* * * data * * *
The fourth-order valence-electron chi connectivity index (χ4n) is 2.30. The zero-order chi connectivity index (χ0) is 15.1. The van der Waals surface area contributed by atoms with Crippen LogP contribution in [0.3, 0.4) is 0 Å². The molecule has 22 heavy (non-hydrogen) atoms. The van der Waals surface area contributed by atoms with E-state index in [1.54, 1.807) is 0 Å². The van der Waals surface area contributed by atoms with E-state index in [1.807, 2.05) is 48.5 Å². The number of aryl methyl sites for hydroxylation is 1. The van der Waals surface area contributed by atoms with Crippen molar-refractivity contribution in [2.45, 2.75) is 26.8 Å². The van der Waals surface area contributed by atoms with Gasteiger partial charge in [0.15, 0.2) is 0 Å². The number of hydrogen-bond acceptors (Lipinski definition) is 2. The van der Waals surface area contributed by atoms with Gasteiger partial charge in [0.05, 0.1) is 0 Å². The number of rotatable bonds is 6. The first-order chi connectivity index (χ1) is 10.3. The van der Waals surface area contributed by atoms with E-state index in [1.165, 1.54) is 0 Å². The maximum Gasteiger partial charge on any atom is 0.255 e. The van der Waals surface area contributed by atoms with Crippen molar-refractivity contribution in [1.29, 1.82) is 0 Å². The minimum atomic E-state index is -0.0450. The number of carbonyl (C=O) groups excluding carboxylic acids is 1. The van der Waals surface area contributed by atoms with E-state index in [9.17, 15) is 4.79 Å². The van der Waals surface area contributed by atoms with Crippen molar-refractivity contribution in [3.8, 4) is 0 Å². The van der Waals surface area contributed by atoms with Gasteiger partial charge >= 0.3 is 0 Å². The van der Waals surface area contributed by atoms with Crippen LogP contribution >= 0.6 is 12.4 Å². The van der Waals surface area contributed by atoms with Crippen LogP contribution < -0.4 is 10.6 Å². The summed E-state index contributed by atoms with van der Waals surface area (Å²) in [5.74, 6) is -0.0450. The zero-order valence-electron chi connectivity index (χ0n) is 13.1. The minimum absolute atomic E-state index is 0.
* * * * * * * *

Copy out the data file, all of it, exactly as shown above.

The fourth-order valence-electron chi connectivity index (χ4n) is 2.30. The zero-order chi connectivity index (χ0) is 15.1. The van der Waals surface area contributed by atoms with Crippen LogP contribution in [0.3, 0.4) is 0 Å². The molecule has 22 heavy (non-hydrogen) atoms. The van der Waals surface area contributed by atoms with E-state index in [1.54, 1.807) is 0 Å². The van der Waals surface area contributed by atoms with E-state index in [1.807, 2.05) is 48.5 Å². The number of aryl methyl sites for hydroxylation is 1. The van der Waals surface area contributed by atoms with Crippen molar-refractivity contribution in [2.45, 2.75) is 26.8 Å². The van der Waals surface area contributed by atoms with Gasteiger partial charge in [0.15, 0.2) is 0 Å². The number of hydrogen-bond acceptors (Lipinski definition) is 2. The van der Waals surface area contributed by atoms with Gasteiger partial charge in [0.05, 0.1) is 0 Å². The number of rotatable bonds is 6. The first-order chi connectivity index (χ1) is 10.3. The van der Waals surface area contributed by atoms with E-state index in [1.165, 1.54) is 0 Å². The maximum Gasteiger partial charge on any atom is 0.255 e. The van der Waals surface area contributed by atoms with Crippen molar-refractivity contribution in [1.29, 1.82) is 0 Å². The minimum atomic E-state index is -0.0450. The number of carbonyl (C=O) groups excluding carboxylic acids is 1. The van der Waals surface area contributed by atoms with E-state index in [9.17, 15) is 4.79 Å². The van der Waals surface area contributed by atoms with Crippen molar-refractivity contribution in [3.8, 4) is 0 Å². The van der Waals surface area contributed by atoms with Gasteiger partial charge >= 0.3 is 0 Å². The van der Waals surface area contributed by atoms with Crippen LogP contribution >= 0.6 is 12.4 Å². The van der Waals surface area contributed by atoms with Crippen LogP contribution < -0.4 is 10.6 Å². The summed E-state index contributed by atoms with van der Waals surface area (Å²) in [5.74, 6) is -0.0450. The zero-order valence-electron chi connectivity index (χ0n) is 13.1. The minimum absolute atomic E-state index is 0.